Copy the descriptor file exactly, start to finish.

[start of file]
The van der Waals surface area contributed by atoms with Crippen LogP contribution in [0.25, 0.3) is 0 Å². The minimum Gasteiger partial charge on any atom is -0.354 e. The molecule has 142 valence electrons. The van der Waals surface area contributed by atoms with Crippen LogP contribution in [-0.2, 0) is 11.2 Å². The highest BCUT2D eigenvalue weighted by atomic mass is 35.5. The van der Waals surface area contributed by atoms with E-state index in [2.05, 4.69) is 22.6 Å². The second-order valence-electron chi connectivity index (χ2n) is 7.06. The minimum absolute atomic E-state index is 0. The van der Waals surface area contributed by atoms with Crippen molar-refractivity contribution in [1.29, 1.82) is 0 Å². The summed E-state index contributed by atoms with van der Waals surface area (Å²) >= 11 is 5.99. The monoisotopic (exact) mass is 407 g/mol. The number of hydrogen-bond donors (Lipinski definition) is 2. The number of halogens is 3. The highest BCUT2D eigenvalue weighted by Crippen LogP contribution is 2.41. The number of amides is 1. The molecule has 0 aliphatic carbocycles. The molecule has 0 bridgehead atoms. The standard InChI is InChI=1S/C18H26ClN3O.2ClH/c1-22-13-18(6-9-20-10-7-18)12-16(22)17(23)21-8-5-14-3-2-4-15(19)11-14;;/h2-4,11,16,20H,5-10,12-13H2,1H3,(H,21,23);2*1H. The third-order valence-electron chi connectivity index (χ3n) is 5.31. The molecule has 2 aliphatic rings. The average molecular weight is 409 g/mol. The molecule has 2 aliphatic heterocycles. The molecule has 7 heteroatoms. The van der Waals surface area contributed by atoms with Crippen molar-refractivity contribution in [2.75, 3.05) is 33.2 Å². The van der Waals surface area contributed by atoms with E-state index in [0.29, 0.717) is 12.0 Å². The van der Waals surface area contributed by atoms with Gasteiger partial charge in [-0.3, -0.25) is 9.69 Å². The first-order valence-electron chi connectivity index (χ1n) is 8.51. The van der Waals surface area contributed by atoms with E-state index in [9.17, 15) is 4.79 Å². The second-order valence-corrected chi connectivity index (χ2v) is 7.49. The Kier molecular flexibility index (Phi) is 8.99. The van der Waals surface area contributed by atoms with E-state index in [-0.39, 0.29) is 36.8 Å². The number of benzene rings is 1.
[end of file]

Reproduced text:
The van der Waals surface area contributed by atoms with Crippen LogP contribution in [0.25, 0.3) is 0 Å². The minimum Gasteiger partial charge on any atom is -0.354 e. The molecule has 142 valence electrons. The van der Waals surface area contributed by atoms with Crippen LogP contribution in [-0.2, 0) is 11.2 Å². The highest BCUT2D eigenvalue weighted by atomic mass is 35.5. The van der Waals surface area contributed by atoms with E-state index in [2.05, 4.69) is 22.6 Å². The second-order valence-electron chi connectivity index (χ2n) is 7.06. The minimum absolute atomic E-state index is 0. The van der Waals surface area contributed by atoms with Crippen molar-refractivity contribution in [1.29, 1.82) is 0 Å². The summed E-state index contributed by atoms with van der Waals surface area (Å²) >= 11 is 5.99. The monoisotopic (exact) mass is 407 g/mol. The number of hydrogen-bond donors (Lipinski definition) is 2. The number of halogens is 3. The highest BCUT2D eigenvalue weighted by Crippen LogP contribution is 2.41. The number of amides is 1. The molecule has 0 aliphatic carbocycles. The molecule has 0 bridgehead atoms. The standard InChI is InChI=1S/C18H26ClN3O.2ClH/c1-22-13-18(6-9-20-10-7-18)12-16(22)17(23)21-8-5-14-3-2-4-15(19)11-14;;/h2-4,11,16,20H,5-10,12-13H2,1H3,(H,21,23);2*1H. The third-order valence-electron chi connectivity index (χ3n) is 5.31. The molecule has 2 aliphatic rings. The average molecular weight is 409 g/mol. The molecule has 2 aliphatic heterocycles. The molecule has 7 heteroatoms. The van der Waals surface area contributed by atoms with Crippen molar-refractivity contribution in [2.75, 3.05) is 33.2 Å². The van der Waals surface area contributed by atoms with E-state index in [0.29, 0.717) is 12.0 Å². The van der Waals surface area contributed by atoms with Gasteiger partial charge in [-0.3, -0.25) is 9.69 Å². The first-order valence-electron chi connectivity index (χ1n) is 8.51. The van der Waals surface area contributed by atoms with E-state index in [9.17, 15) is 4.79 Å². The second-order valence-corrected chi connectivity index (χ2v) is 7.49. The Kier molecular flexibility index (Phi) is 8.99. The van der Waals surface area contributed by atoms with E-state index in [-0.39, 0.29) is 36.8 Å². The number of benzene rings is 1.